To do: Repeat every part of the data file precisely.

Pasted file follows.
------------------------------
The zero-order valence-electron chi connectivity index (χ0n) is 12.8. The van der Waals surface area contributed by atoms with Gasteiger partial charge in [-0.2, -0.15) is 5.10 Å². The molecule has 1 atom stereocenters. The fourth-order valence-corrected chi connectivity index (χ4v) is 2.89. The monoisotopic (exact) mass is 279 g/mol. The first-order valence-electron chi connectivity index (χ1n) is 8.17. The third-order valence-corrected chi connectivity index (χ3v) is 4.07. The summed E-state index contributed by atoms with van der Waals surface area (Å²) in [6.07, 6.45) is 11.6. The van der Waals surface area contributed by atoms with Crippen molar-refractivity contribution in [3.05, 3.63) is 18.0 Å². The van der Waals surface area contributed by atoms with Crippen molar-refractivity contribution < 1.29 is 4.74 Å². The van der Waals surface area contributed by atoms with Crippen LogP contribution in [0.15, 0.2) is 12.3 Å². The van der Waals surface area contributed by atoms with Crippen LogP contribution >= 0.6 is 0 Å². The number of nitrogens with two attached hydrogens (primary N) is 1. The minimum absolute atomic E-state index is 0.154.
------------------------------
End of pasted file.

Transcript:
The zero-order valence-electron chi connectivity index (χ0n) is 12.8. The van der Waals surface area contributed by atoms with Gasteiger partial charge in [-0.2, -0.15) is 5.10 Å². The molecule has 1 atom stereocenters. The fourth-order valence-corrected chi connectivity index (χ4v) is 2.89. The monoisotopic (exact) mass is 279 g/mol. The first-order valence-electron chi connectivity index (χ1n) is 8.17. The third-order valence-corrected chi connectivity index (χ3v) is 4.07. The summed E-state index contributed by atoms with van der Waals surface area (Å²) in [6.07, 6.45) is 11.6. The van der Waals surface area contributed by atoms with Crippen molar-refractivity contribution in [3.05, 3.63) is 18.0 Å². The van der Waals surface area contributed by atoms with Crippen molar-refractivity contribution < 1.29 is 4.74 Å². The van der Waals surface area contributed by atoms with Crippen LogP contribution in [0.15, 0.2) is 12.3 Å². The van der Waals surface area contributed by atoms with Crippen LogP contribution >= 0.6 is 0 Å². The number of nitrogens with two attached hydrogens (primary N) is 1. The minimum absolute atomic E-state index is 0.154.